Salve for Souls

Wednesday, March 4, 2015

So, you wanna be a writer?

"I've been thinking of you," a woman I barely knew said when we crossed paths at the supermarket.
Her radiant smile told me she had wonderful news.
"I've decided that you can help me write my book!" she exclaimed.
As a newspaper correspondent, I should have known. This has happened before.
My response was probably too abrupt, but it was truthful.
"I'm sorry. I don't have the time."I neglected to say that my fourteen-hour workdays are crammed with rushing to meet writing deadlines, as well as cooking and cleaning for my family.
Her smile now faded, my acquaintance reeled backwards as if she'd been struck. I tried to offer a few pointers, but all she heard was that I could not help her.
It was clear she had no idea about the time-consuming work involved in writing a book, even a short story or a newspaper article.
Ecclesiastes 12:12 says it well. "Of making many books there is no end, and much study wearies the body" (NIV).
Writing a book requires first drafts, second drafts, third drafts and more until we get it right. There is also research, re-writing and editing. The process can take years. Then, once the book is finished, there is no guarantee a publisher will pick it up.
But I can understand my acquaintance's dilemma because I was there myself.
When I asked an English professor to write my book, she offered sage advice.
"No one can put their passion and heart into your book like you can. Maybe it's your life's calling. Just take that first step; write that first word, then keep going, no matter how long it takes, or how many revisions it takes."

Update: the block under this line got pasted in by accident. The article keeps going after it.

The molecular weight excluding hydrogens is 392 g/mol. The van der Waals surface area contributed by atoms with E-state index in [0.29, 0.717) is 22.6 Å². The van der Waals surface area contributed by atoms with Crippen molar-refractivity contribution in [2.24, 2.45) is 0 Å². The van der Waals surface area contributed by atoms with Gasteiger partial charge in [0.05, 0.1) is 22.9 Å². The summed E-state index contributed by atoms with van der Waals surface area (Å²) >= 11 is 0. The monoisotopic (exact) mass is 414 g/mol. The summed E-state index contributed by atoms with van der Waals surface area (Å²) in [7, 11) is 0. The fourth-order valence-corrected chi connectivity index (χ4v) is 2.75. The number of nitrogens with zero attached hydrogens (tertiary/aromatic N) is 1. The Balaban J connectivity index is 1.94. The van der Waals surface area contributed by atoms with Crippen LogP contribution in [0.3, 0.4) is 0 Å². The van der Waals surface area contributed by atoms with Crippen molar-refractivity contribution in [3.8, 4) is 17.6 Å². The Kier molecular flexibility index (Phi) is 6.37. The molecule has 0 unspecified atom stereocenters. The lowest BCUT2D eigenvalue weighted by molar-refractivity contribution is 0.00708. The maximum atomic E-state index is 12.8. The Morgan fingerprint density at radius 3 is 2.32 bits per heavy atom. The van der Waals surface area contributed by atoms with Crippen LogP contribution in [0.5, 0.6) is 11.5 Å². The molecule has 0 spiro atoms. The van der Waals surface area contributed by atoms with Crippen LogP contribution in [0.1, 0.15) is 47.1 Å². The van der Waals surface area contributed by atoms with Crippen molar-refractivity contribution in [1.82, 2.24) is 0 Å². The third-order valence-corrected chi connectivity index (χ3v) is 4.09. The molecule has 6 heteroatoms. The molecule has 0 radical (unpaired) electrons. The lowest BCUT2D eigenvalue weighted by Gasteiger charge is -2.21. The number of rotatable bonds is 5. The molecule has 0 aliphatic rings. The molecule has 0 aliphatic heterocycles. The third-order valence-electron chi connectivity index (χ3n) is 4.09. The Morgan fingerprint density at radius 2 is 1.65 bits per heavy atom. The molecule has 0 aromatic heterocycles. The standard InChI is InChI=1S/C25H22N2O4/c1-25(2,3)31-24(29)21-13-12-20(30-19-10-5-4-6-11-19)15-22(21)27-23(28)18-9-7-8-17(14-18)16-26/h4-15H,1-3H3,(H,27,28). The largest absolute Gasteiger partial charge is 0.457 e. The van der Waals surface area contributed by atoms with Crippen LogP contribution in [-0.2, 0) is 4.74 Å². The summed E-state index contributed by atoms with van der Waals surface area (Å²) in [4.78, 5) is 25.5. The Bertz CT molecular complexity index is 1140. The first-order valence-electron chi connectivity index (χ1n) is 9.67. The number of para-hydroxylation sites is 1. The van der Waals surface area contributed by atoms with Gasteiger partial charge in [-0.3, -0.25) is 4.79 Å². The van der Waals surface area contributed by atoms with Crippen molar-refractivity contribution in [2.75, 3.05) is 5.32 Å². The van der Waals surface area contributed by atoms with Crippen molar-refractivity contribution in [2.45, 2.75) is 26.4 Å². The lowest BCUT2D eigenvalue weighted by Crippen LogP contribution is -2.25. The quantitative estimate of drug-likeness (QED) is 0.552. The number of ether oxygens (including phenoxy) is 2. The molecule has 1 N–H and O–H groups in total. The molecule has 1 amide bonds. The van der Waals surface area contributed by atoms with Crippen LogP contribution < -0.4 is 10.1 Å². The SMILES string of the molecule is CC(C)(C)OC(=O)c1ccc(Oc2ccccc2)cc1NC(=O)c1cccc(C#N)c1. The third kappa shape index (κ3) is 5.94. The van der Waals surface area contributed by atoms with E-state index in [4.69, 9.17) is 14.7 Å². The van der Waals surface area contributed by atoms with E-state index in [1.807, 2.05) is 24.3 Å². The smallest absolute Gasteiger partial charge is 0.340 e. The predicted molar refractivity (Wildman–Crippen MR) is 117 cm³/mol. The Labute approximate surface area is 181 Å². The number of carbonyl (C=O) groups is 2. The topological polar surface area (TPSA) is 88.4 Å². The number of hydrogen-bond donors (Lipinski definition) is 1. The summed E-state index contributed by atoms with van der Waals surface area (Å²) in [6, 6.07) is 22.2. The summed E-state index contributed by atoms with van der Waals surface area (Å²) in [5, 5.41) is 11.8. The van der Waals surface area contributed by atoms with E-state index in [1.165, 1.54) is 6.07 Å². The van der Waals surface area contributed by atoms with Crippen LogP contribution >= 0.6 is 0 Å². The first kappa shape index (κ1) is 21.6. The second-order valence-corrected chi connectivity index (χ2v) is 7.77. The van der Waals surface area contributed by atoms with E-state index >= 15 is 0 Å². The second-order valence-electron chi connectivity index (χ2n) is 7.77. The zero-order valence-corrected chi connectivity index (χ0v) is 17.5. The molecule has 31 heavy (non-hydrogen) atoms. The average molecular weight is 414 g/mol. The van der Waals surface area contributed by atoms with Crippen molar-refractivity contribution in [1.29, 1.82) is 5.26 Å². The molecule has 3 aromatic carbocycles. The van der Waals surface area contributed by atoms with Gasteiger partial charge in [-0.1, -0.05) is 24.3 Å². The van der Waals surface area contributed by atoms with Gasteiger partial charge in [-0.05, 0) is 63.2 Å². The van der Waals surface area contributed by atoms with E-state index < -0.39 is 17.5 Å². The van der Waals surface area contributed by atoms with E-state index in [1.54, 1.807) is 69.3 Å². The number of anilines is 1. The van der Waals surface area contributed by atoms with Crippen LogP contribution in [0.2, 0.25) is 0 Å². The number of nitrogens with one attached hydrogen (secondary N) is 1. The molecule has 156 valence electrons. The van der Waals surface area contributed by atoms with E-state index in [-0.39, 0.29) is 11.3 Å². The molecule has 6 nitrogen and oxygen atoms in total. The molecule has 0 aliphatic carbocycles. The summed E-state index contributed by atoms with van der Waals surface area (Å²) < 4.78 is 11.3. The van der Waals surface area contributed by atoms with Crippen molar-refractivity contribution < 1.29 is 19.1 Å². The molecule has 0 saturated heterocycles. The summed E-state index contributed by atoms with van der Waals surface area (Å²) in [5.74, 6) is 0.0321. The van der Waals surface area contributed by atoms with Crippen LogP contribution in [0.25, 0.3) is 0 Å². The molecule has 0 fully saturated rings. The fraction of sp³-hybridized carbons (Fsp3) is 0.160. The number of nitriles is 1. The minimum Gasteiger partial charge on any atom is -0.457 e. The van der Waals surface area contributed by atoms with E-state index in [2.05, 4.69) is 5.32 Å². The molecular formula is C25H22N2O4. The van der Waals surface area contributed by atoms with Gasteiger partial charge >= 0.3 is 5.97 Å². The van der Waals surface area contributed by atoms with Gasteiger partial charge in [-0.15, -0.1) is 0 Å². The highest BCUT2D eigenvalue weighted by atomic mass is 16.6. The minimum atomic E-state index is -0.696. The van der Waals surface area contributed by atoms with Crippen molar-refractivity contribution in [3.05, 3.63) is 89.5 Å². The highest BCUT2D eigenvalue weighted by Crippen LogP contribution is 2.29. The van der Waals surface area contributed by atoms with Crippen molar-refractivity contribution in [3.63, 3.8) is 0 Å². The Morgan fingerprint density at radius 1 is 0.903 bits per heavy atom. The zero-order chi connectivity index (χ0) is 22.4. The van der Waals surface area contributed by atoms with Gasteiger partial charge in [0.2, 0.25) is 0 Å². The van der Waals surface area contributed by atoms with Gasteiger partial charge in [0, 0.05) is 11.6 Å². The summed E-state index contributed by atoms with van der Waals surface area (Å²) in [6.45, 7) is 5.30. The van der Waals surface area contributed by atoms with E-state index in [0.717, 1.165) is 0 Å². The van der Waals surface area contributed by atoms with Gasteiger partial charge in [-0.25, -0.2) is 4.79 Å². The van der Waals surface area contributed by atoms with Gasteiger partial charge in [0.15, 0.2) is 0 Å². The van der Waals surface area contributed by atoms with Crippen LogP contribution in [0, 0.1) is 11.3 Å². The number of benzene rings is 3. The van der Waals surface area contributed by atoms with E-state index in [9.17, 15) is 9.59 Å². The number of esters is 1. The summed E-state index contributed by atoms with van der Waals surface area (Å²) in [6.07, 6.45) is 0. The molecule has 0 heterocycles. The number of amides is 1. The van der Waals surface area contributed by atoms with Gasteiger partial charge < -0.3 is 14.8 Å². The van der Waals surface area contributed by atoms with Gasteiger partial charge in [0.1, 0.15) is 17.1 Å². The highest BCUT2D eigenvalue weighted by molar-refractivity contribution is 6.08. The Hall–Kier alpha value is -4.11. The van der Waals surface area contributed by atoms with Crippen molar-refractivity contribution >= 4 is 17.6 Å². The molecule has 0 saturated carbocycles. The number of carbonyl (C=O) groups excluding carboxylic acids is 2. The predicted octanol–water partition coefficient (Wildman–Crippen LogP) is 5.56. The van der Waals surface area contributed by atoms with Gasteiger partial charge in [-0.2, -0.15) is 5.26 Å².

I took the good professor's advice, even though my journey to publication would take a dozenyears.
Here are some steps I took along that journey.

  • I attended writers' conferences. Yes, these can be expensive, but they are an investment. Knowledge is gained and valuable connections made.
  • I joined critique groups in which we evaluated each other's work. These are valuable because it is important to get input from those who will tell us what we need to hear, not what we want to hear. Our spouses and mothers can do that. Information about local critique groups and writers groups can be found at most public libraries, or online. Naturally, there are also online groups. Each has its own flavor and if one does not fit, keep trying.
  • You might want to enroll in a writing class. These are offered at many community colleges and online.                                                

And no matter what, never give up.
As we read in the "Come Away My Beloved" perpetual calendar by Frances J. Roberts.[1]
"Perseverance is to the human spirit what the rudder is to a ship. It will steer the ship dead ahead in spite of the contrary wind. You must have holy determination, pressing on in defiance of all odds."

My ship came into port and yours can too.
Meanwhile, please enjoy a scene from my favorite writing class as seen in "Throw Mama From the Train," with Billy Crystal and Danny Devito.

[1] See February 27 entry.                                         

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